Article 26 of the Universal Declaration of Human Rights on education is beautiful.
Yet, I groaned when I got to this line: “Parents have a prior right to choose the kind of education that shall be given to their children.”
“Choice” is a buzzword that has been co-opted by a particular political strategy for education and has caused a lot of problems for public education. But if we use our power to choose for good, we can live up to these human rights ideals.
We need to understand the American context of school choice today.
Choice has been heralded over the past couple of decades as an ideal that will solve all of our educational challenges in America.
It sounds noble on the surface: Don’t let kids’ educational success be dictated by their ZIP codes. But the truth is that “choice” policies are not always about providing an alternative to low-performing schools.
Choice has deep roots in the response to school desegregation and is still driving the demand for choice today.
The school marketplace is saturated with choices. We can homeschool or we can pay for private school. Some states provide vouchers for private schools. Charter schools seem to be popping up at a faster rate than Starbucks.
Many public districts see this demand for choice and have risen to the occasion. They provide choice in the form of dual language academies, STEM schools, arts magnets schools and even career-focused high schools, such as health and medical studies or agriculture.
And don’t forget, the good old traditional neighborhood public school is there too.
We have relegated the public good of education to the marketplace. We have been told the more choices there are, the more schools will have to compete, and the better they will be.
But taking a closer look at the competition can be revelatory.
Take charter schools, for example. Currently, they are the most popular form of choice.
They are popular with education reformers because they are largely unregulated. They are popular with philanthropists because they are easy to control.
They are popular with corporations because they are profitable. They are popular with Democrats because they don’t violate religious liberty like vouchers do.
They are popular with parents because they are told they are “public schools,” free of cost (except they never are) and are tailor-made to appeal to certain demographics (white families).
But their unregulated nature means they make a lot of promises they can’t deliver, and their marketing tells stories that don’t turn out to be true.
Our attachment to choice needs to be checked. We need to rethink the way we make choices about our children’s educational path before our kids even start school.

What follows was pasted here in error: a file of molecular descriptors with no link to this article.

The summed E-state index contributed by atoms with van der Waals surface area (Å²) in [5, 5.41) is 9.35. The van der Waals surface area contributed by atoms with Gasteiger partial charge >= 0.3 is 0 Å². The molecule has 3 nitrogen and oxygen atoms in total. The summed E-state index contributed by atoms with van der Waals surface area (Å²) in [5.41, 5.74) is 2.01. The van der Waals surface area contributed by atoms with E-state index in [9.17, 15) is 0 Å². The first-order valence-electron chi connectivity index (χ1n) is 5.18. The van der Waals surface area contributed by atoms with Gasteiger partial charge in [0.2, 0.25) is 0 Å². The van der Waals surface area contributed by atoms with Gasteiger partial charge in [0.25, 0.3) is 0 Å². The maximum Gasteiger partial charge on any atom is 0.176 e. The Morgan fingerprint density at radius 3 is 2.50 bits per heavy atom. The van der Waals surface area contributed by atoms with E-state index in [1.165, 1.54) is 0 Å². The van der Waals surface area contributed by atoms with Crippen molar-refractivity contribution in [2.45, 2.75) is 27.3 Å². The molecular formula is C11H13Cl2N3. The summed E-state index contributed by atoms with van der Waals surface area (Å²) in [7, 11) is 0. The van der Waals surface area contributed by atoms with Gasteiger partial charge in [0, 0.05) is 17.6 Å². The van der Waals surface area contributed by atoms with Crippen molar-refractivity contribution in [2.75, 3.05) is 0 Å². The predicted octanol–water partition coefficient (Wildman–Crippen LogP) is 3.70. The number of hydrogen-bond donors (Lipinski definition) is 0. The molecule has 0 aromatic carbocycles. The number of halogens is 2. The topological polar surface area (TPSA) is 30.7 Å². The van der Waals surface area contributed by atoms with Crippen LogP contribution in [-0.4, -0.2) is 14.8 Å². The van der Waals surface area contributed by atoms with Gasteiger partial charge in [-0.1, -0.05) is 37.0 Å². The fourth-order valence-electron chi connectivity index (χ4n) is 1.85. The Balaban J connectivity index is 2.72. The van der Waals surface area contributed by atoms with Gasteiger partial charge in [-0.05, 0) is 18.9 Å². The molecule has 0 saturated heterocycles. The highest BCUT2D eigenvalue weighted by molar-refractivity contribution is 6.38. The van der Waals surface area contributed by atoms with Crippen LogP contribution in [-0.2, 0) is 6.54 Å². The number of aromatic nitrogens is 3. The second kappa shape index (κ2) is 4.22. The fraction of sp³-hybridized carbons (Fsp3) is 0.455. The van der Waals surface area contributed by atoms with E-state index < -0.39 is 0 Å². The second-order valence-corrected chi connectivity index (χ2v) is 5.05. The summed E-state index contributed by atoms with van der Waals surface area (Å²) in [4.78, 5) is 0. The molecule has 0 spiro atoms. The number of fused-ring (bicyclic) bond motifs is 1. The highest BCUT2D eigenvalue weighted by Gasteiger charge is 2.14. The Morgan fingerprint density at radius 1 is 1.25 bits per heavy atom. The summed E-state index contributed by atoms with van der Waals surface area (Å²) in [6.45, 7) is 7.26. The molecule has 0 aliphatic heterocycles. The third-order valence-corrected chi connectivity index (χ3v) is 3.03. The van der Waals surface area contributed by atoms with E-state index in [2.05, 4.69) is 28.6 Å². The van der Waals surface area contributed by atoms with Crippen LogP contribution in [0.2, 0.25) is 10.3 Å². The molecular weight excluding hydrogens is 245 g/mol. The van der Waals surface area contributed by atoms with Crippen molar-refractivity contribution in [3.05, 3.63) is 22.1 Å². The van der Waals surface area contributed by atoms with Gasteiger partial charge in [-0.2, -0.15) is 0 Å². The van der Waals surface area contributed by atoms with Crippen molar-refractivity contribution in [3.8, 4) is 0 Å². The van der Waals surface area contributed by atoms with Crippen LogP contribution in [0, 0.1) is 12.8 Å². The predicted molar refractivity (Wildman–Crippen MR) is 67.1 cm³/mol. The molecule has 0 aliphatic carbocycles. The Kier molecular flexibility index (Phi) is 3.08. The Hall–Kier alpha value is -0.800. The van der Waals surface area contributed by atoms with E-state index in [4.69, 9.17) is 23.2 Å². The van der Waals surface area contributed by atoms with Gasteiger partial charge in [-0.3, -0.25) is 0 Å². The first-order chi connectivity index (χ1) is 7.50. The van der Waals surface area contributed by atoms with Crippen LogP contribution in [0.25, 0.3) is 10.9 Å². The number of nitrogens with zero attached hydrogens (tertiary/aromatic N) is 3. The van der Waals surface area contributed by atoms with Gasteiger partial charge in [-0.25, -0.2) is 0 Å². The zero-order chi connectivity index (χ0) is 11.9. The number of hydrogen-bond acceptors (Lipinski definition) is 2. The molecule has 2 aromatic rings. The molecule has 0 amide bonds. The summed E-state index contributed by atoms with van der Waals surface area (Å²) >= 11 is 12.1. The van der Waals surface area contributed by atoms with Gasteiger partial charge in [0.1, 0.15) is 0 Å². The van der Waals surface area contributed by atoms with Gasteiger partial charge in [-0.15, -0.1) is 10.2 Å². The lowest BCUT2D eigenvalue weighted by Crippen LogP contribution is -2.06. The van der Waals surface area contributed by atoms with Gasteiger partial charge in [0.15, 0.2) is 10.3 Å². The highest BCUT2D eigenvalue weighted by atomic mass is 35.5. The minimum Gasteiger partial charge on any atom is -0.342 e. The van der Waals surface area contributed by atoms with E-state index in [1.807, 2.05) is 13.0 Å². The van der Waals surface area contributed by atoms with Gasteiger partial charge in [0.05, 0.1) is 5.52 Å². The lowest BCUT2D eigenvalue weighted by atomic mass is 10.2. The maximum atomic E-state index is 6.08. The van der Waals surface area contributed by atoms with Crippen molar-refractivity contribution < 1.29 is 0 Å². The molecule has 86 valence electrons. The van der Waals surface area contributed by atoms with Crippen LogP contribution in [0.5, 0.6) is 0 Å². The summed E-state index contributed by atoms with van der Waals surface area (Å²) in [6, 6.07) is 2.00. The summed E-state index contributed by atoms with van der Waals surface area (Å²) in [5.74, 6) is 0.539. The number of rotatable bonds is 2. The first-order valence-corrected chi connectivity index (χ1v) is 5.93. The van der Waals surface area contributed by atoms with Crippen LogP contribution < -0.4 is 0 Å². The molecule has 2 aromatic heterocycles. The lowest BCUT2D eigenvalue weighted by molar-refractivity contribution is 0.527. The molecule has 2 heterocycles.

After all, parents are the ultimate consumer in this market-based model. And parents are shopping when their children are just babies.
We are told to move into the “right” neighborhoods to make sure our children will be able to attend the “best” schools, and that’s not something we stop to even think about. But even this form of choice has its roots in something that should make Christians uncomfortable.
What is it that makes one public school better than another or more appropriate for our own children? How do we weigh our parental obligation against our Christian obligation?
My faith teaches me that every child is a child of God. My experience as a mother teaches me that all parents want the best for their children.
God wants opportunities for a full and abundant life for all children, which includes the blessing of education. And as a Christian, I want that too, not just for my own three kids.
Luke 12:48 reminds us of our responsibility to use our choices for the good of others and not to hoard resources for ourselves: “From everyone to whom much has been given, much will be required; and from the one to whom much has been entrusted, even more will be demanded.”
I would add: From everyone who has the privilege of choices, the hard choice will be expected.
Just because we are given choices doesn’t mean we should choose something else. We are guilty of assuming the grass is always greener. Education profiteers know this and are capitalizing on us.
By making “choice” the normalized model, we put public schools at the bottom of the list as a last resort. It’s a mentality that says, “If we can’t get our kids into something better, only then would we choose public school.”
What I value about my children’s education in public schools is more than their reading levels or accelerated math programs (which, by the way, are excellent).
What I value are the same things reflected in the U.N.’s Declaration of Human Rights. “Education shall be directed to the full development of the human personality and to the strengthening of respect for human rights and fundamental freedoms.”
Whatever you do with your “prior right to choose,” make sure you use that power of choice toward advancing the very things that make education a human right.
We can nullify the politicization of choice if we stand up for those values and choose to participate in the fullness of life that public education offers for all God’s children.
Editor’s note: This article is part of a series this week for Human Rights Day (Dec. 10). The previous articles in the series are:
No Room for Debate: Trans People Have Rights | Junia Joplin
Do We Observe Human Rights or Practice Hypocrisy? | Wendell Griffen
Nationality: Your Right to Belong in This World | Brent Hamoud
Governments Won’t Do Right Thing for Vulnerable | Pam Strickland
4 Ways You Can Help with Migrant Crisis | Sue Smith
Human Rights: They’re Not Just for ‘Us’ | Scott Stearman
Unions Offer Protection to Hard-Working People | Chris Sanders
Director of Communications and Development at Fellowship Southwest. She lives in San Antonio, Texas, and is married to Garrett who pastors Woodland Baptist Church. They have three elementary-aged daughters in public school.